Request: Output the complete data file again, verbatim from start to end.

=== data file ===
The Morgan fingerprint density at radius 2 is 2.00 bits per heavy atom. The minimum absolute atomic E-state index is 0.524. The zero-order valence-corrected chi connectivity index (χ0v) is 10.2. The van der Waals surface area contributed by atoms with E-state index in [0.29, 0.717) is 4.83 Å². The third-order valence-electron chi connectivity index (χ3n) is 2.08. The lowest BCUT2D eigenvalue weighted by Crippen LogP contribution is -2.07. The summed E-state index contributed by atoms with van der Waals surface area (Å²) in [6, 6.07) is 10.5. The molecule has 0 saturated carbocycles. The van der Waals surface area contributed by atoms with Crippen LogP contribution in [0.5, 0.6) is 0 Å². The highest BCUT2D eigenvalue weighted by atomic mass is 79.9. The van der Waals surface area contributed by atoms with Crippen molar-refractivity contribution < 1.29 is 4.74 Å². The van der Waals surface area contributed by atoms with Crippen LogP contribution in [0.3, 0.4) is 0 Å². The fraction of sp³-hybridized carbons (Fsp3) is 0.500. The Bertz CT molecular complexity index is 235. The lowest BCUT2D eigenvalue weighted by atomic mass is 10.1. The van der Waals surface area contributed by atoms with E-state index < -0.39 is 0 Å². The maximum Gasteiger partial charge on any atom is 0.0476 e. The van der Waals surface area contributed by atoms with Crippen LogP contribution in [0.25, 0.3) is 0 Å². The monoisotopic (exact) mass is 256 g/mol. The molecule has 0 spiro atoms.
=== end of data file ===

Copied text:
The Morgan fingerprint density at radius 2 is 2.00 bits per heavy atom. The minimum absolute atomic E-state index is 0.524. The zero-order valence-corrected chi connectivity index (χ0v) is 10.2. The van der Waals surface area contributed by atoms with E-state index in [0.29, 0.717) is 4.83 Å². The third-order valence-electron chi connectivity index (χ3n) is 2.08. The lowest BCUT2D eigenvalue weighted by Crippen LogP contribution is -2.07. The summed E-state index contributed by atoms with van der Waals surface area (Å²) in [6, 6.07) is 10.5. The molecule has 0 saturated carbocycles. The van der Waals surface area contributed by atoms with Crippen LogP contribution in [0.5, 0.6) is 0 Å². The highest BCUT2D eigenvalue weighted by atomic mass is 79.9. The van der Waals surface area contributed by atoms with Crippen molar-refractivity contribution < 1.29 is 4.74 Å². The van der Waals surface area contributed by atoms with Crippen LogP contribution in [0.3, 0.4) is 0 Å². The fraction of sp³-hybridized carbons (Fsp3) is 0.500. The Bertz CT molecular complexity index is 235. The lowest BCUT2D eigenvalue weighted by atomic mass is 10.1. The van der Waals surface area contributed by atoms with E-state index < -0.39 is 0 Å². The maximum Gasteiger partial charge on any atom is 0.0476 e. The van der Waals surface area contributed by atoms with Crippen LogP contribution in [0.25, 0.3) is 0 Å². The monoisotopic (exact) mass is 256 g/mol. The molecule has 0 spiro atoms.